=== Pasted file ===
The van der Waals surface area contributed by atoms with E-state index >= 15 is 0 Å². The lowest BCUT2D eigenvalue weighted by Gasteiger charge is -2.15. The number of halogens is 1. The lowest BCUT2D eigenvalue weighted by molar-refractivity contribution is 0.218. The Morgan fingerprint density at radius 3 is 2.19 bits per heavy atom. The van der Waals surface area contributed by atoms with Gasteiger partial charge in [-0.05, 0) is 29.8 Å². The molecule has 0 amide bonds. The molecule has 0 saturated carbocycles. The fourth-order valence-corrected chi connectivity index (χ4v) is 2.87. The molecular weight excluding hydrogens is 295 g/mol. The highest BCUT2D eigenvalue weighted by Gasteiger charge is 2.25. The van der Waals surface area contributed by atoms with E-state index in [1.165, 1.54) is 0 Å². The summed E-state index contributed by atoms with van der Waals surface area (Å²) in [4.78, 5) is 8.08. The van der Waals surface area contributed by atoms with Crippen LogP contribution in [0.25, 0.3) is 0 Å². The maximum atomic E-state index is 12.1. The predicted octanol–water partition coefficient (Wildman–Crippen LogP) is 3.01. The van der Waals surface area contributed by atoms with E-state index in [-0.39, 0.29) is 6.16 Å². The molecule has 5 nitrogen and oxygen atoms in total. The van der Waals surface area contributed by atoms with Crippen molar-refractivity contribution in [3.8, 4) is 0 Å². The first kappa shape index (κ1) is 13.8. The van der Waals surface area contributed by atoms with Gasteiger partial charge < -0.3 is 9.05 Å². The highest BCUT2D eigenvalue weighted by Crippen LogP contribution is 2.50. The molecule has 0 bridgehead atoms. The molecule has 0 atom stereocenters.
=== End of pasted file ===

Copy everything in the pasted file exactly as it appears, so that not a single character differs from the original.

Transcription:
The van der Waals surface area contributed by atoms with E-state index >= 15 is 0 Å². The lowest BCUT2D eigenvalue weighted by Gasteiger charge is -2.15. The number of halogens is 1. The lowest BCUT2D eigenvalue weighted by molar-refractivity contribution is 0.218. The Morgan fingerprint density at radius 3 is 2.19 bits per heavy atom. The van der Waals surface area contributed by atoms with Gasteiger partial charge in [-0.05, 0) is 29.8 Å². The molecule has 0 amide bonds. The molecule has 0 saturated carbocycles. The fourth-order valence-corrected chi connectivity index (χ4v) is 2.87. The molecular weight excluding hydrogens is 295 g/mol. The highest BCUT2D eigenvalue weighted by Gasteiger charge is 2.25. The van der Waals surface area contributed by atoms with E-state index in [1.165, 1.54) is 0 Å². The summed E-state index contributed by atoms with van der Waals surface area (Å²) in [4.78, 5) is 8.08. The van der Waals surface area contributed by atoms with Crippen LogP contribution in [0.25, 0.3) is 0 Å². The maximum atomic E-state index is 12.1. The predicted octanol–water partition coefficient (Wildman–Crippen LogP) is 3.01. The van der Waals surface area contributed by atoms with E-state index in [-0.39, 0.29) is 6.16 Å². The molecule has 5 nitrogen and oxygen atoms in total. The van der Waals surface area contributed by atoms with Crippen molar-refractivity contribution in [3.8, 4) is 0 Å². The first kappa shape index (κ1) is 13.8. The van der Waals surface area contributed by atoms with Gasteiger partial charge < -0.3 is 9.05 Å². The highest BCUT2D eigenvalue weighted by Crippen LogP contribution is 2.50. The molecule has 0 bridgehead atoms. The molecule has 0 atom stereocenters.